The rains are over and the disturbers of the peace have emerged, but life was wonderful under the clouds: no helicopters, no power mowers, no leaf-blowers, and peace everywhere. There’s no place like home when it’s tranquil, but that doesn’t make for an event-filled existence, so there hasn’t been much fodder for entries here. >>> The never-ending tour of library branches did continue. The biggest pleasant discovery is that the Howson branch, on Exposition, now has a prominent display of Bollywood entertainment, including the first Munna Bhai movie (recommended fun, and the subtitles are against a black background, which makes them easily read). The unpleasant discovery is that some branches continue to try to confiscate old library cards and issue new ones, attempting to impose the same procedure on an existing card-holder as applies to a new applicant. If there’s something about this on the APL site, I haven’t been able to find it. I’ve taken my old card back every time so far because every time the library clerk has said something along the lines of “you need to show me your driver’s license.” “What about people who don’t have one?” “They need to show a DPS identification card.” “And if someone hasn’t paid for one of those?” “Then there’s no card for that person.” The library site lists at least eight additional forms of photo i.d. that are acceptable for new applicants to present and appears to say nothing about existing card-holders. Imposing onerous requirements that differ from stated policy does nothing to increase circulation. A letter about this has yet to be written, but I promise there will be one. >>> TCAD doesn’t care about my backyard wildlife preserve, but the tax breaks reported to be enjoyed by others are truly astounding (“Why Texas Firms Are Keeping Cattle on the Back Forty,” WSJ 7/28-29, byline Jennifer Levitz). Among the examples cited, several are from Travis County. “According to the 2006 wildlife plan filed with the county for the Dell Ranch, Mr. [Michael] Dell cut property taxes to $1,355 from $580,780 by taking actions such as spraying 185 acres for ants, filling six water stations, stocking 11 turkey feeders, and keeping 100 birdhouses for bluebirds.” I want a break for every hummingbird and every butterfly in my little pesticide- and herbicide-free wildlife preserve, but I don’t expect one anytime soon. >>> The Chron has been running an ad for a new art director. Although I haven’t run across any announcement in the current issue and Taylor Holland is still on the masthead, I don’t find the ad, either. Let’s send good wishes to the doughty person who takes on this job, which is the kind that can whisk away the last vestiges of a person’s youthful optimism. My personal request is for a serif typeface for the body of stories that is not so light on the page. >>> The emergence of the sun does not promote a sunny disposition. I like those cloudy days.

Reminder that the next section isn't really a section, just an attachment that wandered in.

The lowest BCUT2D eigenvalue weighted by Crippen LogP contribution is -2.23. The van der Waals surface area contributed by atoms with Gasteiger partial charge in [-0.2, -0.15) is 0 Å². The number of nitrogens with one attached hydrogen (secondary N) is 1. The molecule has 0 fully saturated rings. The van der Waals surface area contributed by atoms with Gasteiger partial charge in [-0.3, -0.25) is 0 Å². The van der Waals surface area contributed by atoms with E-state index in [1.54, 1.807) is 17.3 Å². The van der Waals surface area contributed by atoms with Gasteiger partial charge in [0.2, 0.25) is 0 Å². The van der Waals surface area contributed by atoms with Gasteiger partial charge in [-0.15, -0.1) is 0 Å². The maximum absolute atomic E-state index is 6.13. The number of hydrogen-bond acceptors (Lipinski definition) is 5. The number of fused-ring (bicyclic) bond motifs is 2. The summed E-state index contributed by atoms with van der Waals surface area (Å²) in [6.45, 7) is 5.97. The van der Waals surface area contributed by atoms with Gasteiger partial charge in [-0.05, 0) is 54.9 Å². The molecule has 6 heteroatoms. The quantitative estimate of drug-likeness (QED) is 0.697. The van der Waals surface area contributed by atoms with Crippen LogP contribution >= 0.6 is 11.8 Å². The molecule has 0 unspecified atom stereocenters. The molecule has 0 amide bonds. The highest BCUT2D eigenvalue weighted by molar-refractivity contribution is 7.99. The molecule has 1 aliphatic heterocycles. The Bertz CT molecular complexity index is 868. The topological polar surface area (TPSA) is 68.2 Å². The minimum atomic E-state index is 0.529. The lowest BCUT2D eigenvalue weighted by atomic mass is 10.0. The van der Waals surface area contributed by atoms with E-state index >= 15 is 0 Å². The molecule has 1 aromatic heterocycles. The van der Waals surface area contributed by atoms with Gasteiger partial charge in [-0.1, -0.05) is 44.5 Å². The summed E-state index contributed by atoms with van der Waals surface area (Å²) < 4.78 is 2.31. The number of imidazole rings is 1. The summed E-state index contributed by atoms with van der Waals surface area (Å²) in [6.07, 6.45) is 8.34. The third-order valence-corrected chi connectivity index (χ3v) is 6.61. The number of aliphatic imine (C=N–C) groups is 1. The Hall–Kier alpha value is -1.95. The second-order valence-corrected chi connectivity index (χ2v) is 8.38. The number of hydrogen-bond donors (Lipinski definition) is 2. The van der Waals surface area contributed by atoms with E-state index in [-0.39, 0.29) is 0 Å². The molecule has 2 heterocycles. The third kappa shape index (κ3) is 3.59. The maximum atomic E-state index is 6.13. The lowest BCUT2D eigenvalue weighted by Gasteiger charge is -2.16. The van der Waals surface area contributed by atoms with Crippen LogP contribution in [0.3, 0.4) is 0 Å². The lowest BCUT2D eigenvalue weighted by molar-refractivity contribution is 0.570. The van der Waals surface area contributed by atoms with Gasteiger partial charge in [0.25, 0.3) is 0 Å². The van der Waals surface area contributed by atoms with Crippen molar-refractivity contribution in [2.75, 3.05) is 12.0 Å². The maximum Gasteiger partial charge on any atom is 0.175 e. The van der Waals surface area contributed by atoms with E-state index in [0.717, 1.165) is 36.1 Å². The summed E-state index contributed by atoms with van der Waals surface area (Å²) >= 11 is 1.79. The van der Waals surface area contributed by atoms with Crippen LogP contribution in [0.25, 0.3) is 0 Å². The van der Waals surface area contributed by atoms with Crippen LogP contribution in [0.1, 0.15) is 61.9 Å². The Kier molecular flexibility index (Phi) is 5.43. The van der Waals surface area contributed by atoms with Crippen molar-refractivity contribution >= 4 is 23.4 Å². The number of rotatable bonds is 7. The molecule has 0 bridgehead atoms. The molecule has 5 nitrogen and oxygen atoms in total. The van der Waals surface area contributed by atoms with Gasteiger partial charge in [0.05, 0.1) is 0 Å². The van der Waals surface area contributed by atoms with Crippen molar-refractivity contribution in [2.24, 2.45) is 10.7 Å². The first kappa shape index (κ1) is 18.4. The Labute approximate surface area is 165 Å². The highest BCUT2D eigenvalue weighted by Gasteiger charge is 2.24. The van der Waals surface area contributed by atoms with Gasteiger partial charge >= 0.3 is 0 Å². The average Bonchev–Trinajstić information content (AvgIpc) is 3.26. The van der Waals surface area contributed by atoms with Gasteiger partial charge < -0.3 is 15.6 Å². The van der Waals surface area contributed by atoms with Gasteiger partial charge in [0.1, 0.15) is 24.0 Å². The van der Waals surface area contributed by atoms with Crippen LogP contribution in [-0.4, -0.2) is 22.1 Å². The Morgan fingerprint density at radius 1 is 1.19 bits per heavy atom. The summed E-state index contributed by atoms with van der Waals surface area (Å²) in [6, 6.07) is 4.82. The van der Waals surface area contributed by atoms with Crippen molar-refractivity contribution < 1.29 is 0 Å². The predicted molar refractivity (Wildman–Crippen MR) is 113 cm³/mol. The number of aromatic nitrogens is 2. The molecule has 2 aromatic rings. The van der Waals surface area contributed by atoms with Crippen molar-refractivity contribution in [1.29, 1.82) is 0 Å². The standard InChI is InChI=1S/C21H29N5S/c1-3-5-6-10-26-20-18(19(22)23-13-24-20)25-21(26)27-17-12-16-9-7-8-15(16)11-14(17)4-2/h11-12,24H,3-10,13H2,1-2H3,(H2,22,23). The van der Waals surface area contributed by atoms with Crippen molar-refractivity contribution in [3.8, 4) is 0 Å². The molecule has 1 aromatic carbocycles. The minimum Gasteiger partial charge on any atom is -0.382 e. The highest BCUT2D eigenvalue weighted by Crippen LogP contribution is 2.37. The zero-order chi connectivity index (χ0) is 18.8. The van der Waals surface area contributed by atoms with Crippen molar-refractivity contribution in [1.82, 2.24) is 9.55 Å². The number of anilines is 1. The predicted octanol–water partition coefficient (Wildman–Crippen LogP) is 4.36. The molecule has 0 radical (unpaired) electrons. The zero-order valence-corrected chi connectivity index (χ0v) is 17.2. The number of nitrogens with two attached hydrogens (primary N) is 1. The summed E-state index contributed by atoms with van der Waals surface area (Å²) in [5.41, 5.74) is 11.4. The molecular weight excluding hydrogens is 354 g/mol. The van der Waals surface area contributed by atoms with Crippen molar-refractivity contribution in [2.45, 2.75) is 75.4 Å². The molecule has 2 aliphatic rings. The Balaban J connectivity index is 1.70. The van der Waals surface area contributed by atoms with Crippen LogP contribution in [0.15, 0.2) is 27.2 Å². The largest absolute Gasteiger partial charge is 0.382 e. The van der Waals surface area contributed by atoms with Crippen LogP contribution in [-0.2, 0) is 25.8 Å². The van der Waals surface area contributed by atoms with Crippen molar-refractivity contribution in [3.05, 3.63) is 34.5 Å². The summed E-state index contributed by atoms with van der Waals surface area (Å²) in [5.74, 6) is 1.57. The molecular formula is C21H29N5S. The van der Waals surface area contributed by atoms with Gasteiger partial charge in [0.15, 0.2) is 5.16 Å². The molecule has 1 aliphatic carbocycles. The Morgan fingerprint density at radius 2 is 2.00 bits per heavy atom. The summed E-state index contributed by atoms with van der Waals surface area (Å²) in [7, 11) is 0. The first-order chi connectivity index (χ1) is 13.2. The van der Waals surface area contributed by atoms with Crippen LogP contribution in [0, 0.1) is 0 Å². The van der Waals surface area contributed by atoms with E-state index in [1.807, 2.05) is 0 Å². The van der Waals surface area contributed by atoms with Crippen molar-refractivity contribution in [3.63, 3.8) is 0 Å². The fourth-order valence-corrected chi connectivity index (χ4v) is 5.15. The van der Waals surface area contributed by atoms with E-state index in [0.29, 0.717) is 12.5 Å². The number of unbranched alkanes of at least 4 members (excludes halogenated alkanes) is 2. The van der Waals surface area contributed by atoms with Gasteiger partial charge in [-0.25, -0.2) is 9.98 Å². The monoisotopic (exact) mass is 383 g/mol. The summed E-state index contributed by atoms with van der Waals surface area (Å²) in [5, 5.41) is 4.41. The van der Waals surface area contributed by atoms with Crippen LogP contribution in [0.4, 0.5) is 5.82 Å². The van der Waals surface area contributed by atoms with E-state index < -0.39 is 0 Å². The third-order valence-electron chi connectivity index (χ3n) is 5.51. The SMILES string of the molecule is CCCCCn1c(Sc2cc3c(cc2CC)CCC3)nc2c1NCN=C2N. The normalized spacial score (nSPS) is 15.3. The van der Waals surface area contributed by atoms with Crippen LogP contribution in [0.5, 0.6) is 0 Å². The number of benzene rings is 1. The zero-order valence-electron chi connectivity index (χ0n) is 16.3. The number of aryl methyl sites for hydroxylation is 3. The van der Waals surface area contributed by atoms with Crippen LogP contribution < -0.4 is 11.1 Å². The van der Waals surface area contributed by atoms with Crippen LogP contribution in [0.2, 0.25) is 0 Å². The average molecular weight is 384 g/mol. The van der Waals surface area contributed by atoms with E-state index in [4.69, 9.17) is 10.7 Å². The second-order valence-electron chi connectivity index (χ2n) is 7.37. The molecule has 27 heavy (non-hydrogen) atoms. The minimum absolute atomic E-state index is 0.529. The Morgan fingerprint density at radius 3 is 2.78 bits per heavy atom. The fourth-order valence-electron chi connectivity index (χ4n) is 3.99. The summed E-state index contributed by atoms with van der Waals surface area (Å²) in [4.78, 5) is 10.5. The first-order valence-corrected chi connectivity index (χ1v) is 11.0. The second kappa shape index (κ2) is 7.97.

No Spoilers Here